Special People Parenting Special Kids

With the Morning Coffee…..

Jan 4, 2008 Author: Kyron | Filed under: Disability Groups, Political

Yesterday the beginning of the 2008 Presidential Primary season started with the Iowa Caucus. Whether you consider yourself Democrat or Republican, Liberal, Conservative or Moderate is really immaterial. I hope you believe as I do it’s a privilege to be able to use the power of a vote to express your personal beliefs and influence the course of our nation, state and even local municipality.

aapdlogo With the Morning Coffee.....While I have several issues that are close to my heart, one in particular is stands out above the rest – disability issues. I try to get a broad cross section of information but consistently I find that my best source of information is the AAPD – American Association of People with Disabilities .

What I like about them is they are non-partisan. Their purpose is strictly to be a comprehensive clearinghouse for disability-related news and information. They have a section dedicated to the 2008 Presidential Elections. The AAPD in conjunction with ADAPT, NCIL, and SABE has sent out questionnaires to all the candidates and are posting the responses as they are received.

If disability issues are as critical to you I urge you to check out the information available. If you want to exercise your rights further by contacting your representatives a great site for locating them is VoteSmart. It has an easy tool to locate your representatives by entering your zipcode + 4.

What issues within the disability arena are important to you? Early Intervention? Special Education and No Child Left Behind? ADA Restoration Act? Employment, Money Follows the Person? SSI? Tell us! And don’t forget to tell the candidates with the power of your vote!

Do I have the Will to go on?

Jan 3, 2008 Author: Kyron | Filed under: Legal

Ok, now that’s a question I have sometimes asked myself during really rough behavior days (or weeks or months) or the stretches of intractable seizures or other medical mysteries Katherine pops up with and tests my mental and emotional fortitude that’s not really where I’m going with this particular question today.

An article in Business Week (July 2007) says a survey by LegalZoom.com shows about 70% of Americans do not have a will. It goes further in saying that it’s a bad idea, particularly if you have children. I’d have to agree. Wills as defined in Wikipedia as “a document by which a person (the testator) regulates the rights of others over his or her property or family after death”. This is truly the document that you the right to dictate what they want done with their material property and any children, typically those who are minors, but as in our case as parents of special needs kids it can also outline guardianship issues. This is also the document that many parents will need to use to establish a Special Needs Trust (to be discussed in an article later in the series).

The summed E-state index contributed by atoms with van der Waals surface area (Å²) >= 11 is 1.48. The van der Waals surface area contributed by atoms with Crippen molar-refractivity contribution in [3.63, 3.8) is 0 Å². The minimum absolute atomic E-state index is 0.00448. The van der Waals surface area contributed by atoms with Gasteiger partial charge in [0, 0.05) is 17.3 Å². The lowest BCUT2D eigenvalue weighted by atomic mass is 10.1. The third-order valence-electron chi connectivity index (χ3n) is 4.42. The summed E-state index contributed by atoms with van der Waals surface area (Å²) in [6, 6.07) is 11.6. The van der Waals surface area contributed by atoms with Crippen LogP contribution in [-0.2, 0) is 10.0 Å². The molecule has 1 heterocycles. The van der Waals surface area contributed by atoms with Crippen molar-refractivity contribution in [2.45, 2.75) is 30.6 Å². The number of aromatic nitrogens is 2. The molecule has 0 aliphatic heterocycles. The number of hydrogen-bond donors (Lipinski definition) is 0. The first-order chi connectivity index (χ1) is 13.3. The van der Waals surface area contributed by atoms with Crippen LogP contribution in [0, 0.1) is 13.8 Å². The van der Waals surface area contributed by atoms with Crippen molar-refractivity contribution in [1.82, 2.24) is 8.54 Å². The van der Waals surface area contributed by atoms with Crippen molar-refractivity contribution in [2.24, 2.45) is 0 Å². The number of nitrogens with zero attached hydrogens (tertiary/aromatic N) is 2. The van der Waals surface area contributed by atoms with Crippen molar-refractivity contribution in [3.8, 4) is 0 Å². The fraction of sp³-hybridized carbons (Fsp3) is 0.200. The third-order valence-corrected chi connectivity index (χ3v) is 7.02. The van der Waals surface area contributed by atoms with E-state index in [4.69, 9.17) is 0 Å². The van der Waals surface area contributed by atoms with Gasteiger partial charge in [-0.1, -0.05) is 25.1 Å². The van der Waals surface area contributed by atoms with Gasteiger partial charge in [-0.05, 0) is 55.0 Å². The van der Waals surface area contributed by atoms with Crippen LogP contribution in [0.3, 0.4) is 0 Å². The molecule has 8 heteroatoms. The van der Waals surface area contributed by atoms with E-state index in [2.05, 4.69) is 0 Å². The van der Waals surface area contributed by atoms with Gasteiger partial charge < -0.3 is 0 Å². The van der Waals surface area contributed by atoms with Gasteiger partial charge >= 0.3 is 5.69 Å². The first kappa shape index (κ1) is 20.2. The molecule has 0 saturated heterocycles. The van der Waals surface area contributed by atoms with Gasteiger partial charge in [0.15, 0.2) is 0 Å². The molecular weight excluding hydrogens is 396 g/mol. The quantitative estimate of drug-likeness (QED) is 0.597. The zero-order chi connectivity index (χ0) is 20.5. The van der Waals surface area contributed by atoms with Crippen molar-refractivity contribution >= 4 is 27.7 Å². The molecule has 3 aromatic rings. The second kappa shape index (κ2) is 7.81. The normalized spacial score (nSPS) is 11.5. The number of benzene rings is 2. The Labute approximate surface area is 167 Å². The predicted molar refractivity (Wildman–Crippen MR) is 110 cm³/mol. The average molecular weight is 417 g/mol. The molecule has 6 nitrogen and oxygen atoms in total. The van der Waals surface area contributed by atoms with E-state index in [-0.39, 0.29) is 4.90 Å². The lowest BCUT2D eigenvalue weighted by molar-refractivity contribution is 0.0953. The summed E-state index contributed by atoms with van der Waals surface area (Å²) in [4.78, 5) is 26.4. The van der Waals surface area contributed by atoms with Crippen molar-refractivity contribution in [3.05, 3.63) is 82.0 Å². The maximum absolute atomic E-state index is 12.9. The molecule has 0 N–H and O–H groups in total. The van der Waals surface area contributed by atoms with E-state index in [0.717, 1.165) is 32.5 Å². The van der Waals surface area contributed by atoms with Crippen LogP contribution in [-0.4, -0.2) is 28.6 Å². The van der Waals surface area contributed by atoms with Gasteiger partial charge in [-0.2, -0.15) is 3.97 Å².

The first will I made was when Katherine was about 18 months old. At the time, I had no idea how profound her issues were. Actually, I was damned naive about the complexity of what she would need long term. My first will was pretty basic. I had no money or property to speak of, so leaving her the proceeds of my estate consisted of a small ($25,000) life insurance policy that I had through my employment. I had no idea that leaving her that kind of money flat out could have been a fatal error on so many levels, but again I was pretty naive. The will was about a page and a half and probably would have done more harm than good had it ever been utilized. To be fair, the attorney I used had no experience with special needs situations and for a typical kid, it was probably sufficient. The attorney was sure to tell me that I should review the document every couple of years to make sure that I continued to agree with the provisions and that all the information continued to be correct (I hadn’t remarried, had another child, etc.). That was actually the best advice I got from that session. icon smile Do I have the Will to go on?

So as the years passed, things changed….both in my life, her father’s life and in Katherine’s condition and prognosis. It forced me to get more educated about the realities of Katherine’s situation. I talked with people who’s opinion and expertise I knew and trusted and was given some good guidelines for outlining my objectives with this document. While I no longer have the piece of paper they were written on I can give you the general idea.

  1. Who do you want to trust to be the executor of your will? The executor is the person who carries out the duties of settling the estate – making sure your debts are paid off, your assets are distributed according to the provisions left in your will and so on.
  2. Who do you want your assets to go to?
  3. Do you have specific things you want to go to specific people or is it a percentage of total estate you want to leave.
  4. Do you need to consider passing property in ways that maximize the tax laws?
  5. Do you want/need to establish trusts for minor children or spouse?
  6. Do you need to provide financially for whoever is going to care for any minor children?
  7. Who do you want to take care of your child/children?

Yea even if you get through 1-6 with relative ease, I’m guessing that if you’re anything like me #7 was going to be a humdinger. That’s not surprising. In the LegalZoom.com survey mentioned above the number one reason people had not started or finalized a will was the inability to pick a guardian or agree about a guardian. Now try to figure out who you can ask to take on your day to day life and take in your special needs child with all that goes into that. I can understand why so many parents of special needs children have a hard time getting over the hurdle. It is imperative that they do.